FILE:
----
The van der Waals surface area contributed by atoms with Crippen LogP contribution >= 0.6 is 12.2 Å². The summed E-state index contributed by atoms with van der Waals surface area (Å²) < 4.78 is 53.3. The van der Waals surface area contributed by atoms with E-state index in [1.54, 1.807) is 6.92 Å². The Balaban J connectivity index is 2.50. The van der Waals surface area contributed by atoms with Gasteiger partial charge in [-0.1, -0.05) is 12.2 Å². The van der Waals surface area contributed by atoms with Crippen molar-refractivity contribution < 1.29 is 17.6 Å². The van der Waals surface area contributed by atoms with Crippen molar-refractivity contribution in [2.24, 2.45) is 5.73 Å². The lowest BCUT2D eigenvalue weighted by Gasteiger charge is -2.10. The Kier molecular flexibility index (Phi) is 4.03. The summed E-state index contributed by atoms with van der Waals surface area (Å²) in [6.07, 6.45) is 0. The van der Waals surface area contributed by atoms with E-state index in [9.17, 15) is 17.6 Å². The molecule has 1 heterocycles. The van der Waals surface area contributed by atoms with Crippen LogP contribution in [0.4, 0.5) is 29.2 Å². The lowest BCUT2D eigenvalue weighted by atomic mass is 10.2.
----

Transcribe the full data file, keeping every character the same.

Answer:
The van der Waals surface area contributed by atoms with Crippen LogP contribution >= 0.6 is 12.2 Å². The summed E-state index contributed by atoms with van der Waals surface area (Å²) < 4.78 is 53.3. The van der Waals surface area contributed by atoms with E-state index in [1.54, 1.807) is 6.92 Å². The Balaban J connectivity index is 2.50. The van der Waals surface area contributed by atoms with Gasteiger partial charge in [-0.1, -0.05) is 12.2 Å². The van der Waals surface area contributed by atoms with Crippen molar-refractivity contribution < 1.29 is 17.6 Å². The van der Waals surface area contributed by atoms with Crippen molar-refractivity contribution in [2.24, 2.45) is 5.73 Å². The lowest BCUT2D eigenvalue weighted by Gasteiger charge is -2.10. The Kier molecular flexibility index (Phi) is 4.03. The summed E-state index contributed by atoms with van der Waals surface area (Å²) in [6.07, 6.45) is 0. The van der Waals surface area contributed by atoms with E-state index in [9.17, 15) is 17.6 Å². The molecule has 1 heterocycles. The van der Waals surface area contributed by atoms with Crippen LogP contribution in [0.4, 0.5) is 29.2 Å². The lowest BCUT2D eigenvalue weighted by atomic mass is 10.2.